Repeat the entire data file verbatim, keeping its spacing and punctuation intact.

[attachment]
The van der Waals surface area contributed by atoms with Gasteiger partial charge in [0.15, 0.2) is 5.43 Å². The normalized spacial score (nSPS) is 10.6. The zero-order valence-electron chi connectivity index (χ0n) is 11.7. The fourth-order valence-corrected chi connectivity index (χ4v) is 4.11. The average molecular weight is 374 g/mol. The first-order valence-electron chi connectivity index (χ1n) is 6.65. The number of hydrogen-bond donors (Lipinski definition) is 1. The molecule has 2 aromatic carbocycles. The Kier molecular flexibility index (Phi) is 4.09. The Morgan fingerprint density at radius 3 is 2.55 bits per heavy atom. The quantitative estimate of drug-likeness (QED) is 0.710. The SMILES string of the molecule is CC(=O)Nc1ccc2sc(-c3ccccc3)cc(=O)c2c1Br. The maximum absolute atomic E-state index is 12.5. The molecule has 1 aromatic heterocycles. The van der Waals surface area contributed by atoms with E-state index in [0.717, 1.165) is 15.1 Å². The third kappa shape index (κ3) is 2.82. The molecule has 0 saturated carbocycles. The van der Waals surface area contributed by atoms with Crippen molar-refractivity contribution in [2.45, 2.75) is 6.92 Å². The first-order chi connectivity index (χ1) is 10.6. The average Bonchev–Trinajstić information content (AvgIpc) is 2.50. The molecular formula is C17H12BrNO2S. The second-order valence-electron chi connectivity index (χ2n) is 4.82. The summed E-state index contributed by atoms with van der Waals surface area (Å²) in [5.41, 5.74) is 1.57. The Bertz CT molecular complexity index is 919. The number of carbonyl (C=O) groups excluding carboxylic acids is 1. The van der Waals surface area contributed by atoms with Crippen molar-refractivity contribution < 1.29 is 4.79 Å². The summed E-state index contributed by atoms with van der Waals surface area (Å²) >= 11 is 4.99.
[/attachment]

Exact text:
The van der Waals surface area contributed by atoms with Gasteiger partial charge in [0.15, 0.2) is 5.43 Å². The normalized spacial score (nSPS) is 10.6. The zero-order valence-electron chi connectivity index (χ0n) is 11.7. The fourth-order valence-corrected chi connectivity index (χ4v) is 4.11. The average molecular weight is 374 g/mol. The first-order valence-electron chi connectivity index (χ1n) is 6.65. The number of hydrogen-bond donors (Lipinski definition) is 1. The molecule has 2 aromatic carbocycles. The Kier molecular flexibility index (Phi) is 4.09. The Morgan fingerprint density at radius 3 is 2.55 bits per heavy atom. The quantitative estimate of drug-likeness (QED) is 0.710. The SMILES string of the molecule is CC(=O)Nc1ccc2sc(-c3ccccc3)cc(=O)c2c1Br. The maximum absolute atomic E-state index is 12.5. The molecule has 1 aromatic heterocycles. The van der Waals surface area contributed by atoms with E-state index in [0.717, 1.165) is 15.1 Å². The third kappa shape index (κ3) is 2.82. The molecule has 0 saturated carbocycles. The van der Waals surface area contributed by atoms with Crippen molar-refractivity contribution in [2.45, 2.75) is 6.92 Å². The first-order chi connectivity index (χ1) is 10.6. The average Bonchev–Trinajstić information content (AvgIpc) is 2.50. The molecular formula is C17H12BrNO2S. The second-order valence-electron chi connectivity index (χ2n) is 4.82. The summed E-state index contributed by atoms with van der Waals surface area (Å²) in [5.41, 5.74) is 1.57. The Bertz CT molecular complexity index is 919. The number of carbonyl (C=O) groups excluding carboxylic acids is 1. The van der Waals surface area contributed by atoms with Crippen molar-refractivity contribution < 1.29 is 4.79 Å². The summed E-state index contributed by atoms with van der Waals surface area (Å²) >= 11 is 4.99.